"Our #StopJebNow rally was intended to be a wake-up call from ground zero, Hamilton County, Ohio,” Huber continued. “We are considered the key county in the key state for presidential elections. Jeb Bush and his Common Core accomplices need to be recognized as violating a basic Party tenet.”
"Many of us participating in Monday’s rally are elected County Central Committee members who understand that without principles, there is no Party,” Huber said. “The word from inside the event noted that Jeb received strong pushback about Common Core and was told he was ‘dead wrong’ on the issue.”
“Yesterday's rally should be repeated across the country to send the clear message, our children are not for sale," she added.
In fact, as the Hechinger Report, an independent education news outlet, observes, the “common” in Common Core is now “fractured” as more states pull their support from the standards most adopted sight unseen.
As the report indicates:
Fewer than half of states that signed up to share exams will administer those tests next year. Seventeen states are planning to use their own tests or other versions, including one created by ACT, the college testing giant. And other states are wavering about whether to adopt the shared tests, including New York and Michigan.
An Education Week analysis found that now just 42 percent of K-12 students will take the tests designed by the Smarter Balanced Assessment Consortium or the Partnership for Assessment of Readiness for College and Career (PARCC) if loyalties stick in 2015 and beyond.
The state that has scored the biggest win against the Common Core standards is Oklahoma where Gov. Mary Fallin (R), though chair of the National Governors Association – one of the developers and owners of the standards – signed a bill that repealed the standards in her state and returned Oklahoma’s public schools to their prior standards.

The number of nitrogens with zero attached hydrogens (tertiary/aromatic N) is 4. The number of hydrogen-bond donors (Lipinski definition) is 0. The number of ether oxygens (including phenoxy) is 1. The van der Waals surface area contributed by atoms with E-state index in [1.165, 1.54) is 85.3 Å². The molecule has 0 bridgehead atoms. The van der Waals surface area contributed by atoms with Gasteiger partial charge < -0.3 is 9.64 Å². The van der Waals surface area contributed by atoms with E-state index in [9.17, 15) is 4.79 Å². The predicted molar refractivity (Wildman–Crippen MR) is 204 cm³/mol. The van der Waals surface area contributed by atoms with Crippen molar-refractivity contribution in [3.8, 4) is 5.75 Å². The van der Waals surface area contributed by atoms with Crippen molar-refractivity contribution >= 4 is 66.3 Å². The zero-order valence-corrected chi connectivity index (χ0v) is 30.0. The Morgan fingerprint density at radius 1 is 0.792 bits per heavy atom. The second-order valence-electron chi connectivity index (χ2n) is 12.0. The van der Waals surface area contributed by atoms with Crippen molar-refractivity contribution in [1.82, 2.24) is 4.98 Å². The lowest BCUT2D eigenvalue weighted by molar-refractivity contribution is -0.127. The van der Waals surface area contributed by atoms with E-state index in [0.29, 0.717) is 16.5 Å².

South Carolina Gov. Nikki Haley (R) has also signed a bill requiring her state to replace the Common Core standards. It remains to be seen what the “replacement” standards will look like.
In other states, such as Indiana, where Gov. Mike Pence (R) claims to have “repealed” the Common Core standards but actually simply “rebranded” them with another name, anti-Common Core grassroots groups continue to push their message to get the standards repealed.
Gov. Bobby Jindal (R) in Louisiana, who was previously in favor of the Common Core standards, is now actively trying to remove his state from their hold.
In Missouri and North Carolina, lawmakers are also working on ways to replace the Common Core standards.
As the Hechinger Report notes, “The Common Core’s main selling point was that new, shared standards would ensure American students were learning at the same rates across state lines.”
With the “common” in Common Core now already fractured, however, what is the point of continuing to sell them as the education panacea they never were in the first place?